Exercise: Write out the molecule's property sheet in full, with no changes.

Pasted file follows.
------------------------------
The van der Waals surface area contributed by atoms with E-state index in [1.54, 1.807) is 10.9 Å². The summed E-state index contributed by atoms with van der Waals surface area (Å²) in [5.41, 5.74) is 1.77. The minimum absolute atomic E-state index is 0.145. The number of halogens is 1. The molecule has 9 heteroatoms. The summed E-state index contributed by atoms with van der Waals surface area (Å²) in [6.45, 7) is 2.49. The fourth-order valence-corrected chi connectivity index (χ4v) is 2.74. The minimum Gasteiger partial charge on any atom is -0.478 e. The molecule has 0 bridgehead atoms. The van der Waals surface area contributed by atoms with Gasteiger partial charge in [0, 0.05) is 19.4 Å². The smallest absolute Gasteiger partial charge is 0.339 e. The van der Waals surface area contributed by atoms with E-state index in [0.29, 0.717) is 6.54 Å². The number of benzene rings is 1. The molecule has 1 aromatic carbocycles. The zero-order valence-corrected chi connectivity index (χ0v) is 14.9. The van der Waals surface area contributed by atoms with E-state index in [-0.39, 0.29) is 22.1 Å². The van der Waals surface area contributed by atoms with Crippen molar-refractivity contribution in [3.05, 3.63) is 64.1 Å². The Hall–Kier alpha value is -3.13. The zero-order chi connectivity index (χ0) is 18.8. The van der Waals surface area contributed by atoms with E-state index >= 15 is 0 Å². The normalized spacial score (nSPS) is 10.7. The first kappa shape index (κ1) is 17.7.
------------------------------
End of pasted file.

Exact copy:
The van der Waals surface area contributed by atoms with E-state index in [1.54, 1.807) is 10.9 Å². The summed E-state index contributed by atoms with van der Waals surface area (Å²) in [5.41, 5.74) is 1.77. The minimum absolute atomic E-state index is 0.145. The number of halogens is 1. The molecule has 9 heteroatoms. The summed E-state index contributed by atoms with van der Waals surface area (Å²) in [6.45, 7) is 2.49. The fourth-order valence-corrected chi connectivity index (χ4v) is 2.74. The minimum Gasteiger partial charge on any atom is -0.478 e. The molecule has 0 bridgehead atoms. The van der Waals surface area contributed by atoms with Gasteiger partial charge in [0, 0.05) is 19.4 Å². The smallest absolute Gasteiger partial charge is 0.339 e. The van der Waals surface area contributed by atoms with E-state index in [0.29, 0.717) is 6.54 Å². The number of benzene rings is 1. The molecule has 1 aromatic carbocycles. The zero-order valence-corrected chi connectivity index (χ0v) is 14.9. The van der Waals surface area contributed by atoms with E-state index in [-0.39, 0.29) is 22.1 Å². The van der Waals surface area contributed by atoms with Crippen molar-refractivity contribution in [3.05, 3.63) is 64.1 Å². The Hall–Kier alpha value is -3.13. The zero-order chi connectivity index (χ0) is 18.8. The van der Waals surface area contributed by atoms with E-state index >= 15 is 0 Å². The normalized spacial score (nSPS) is 10.7. The first kappa shape index (κ1) is 17.7.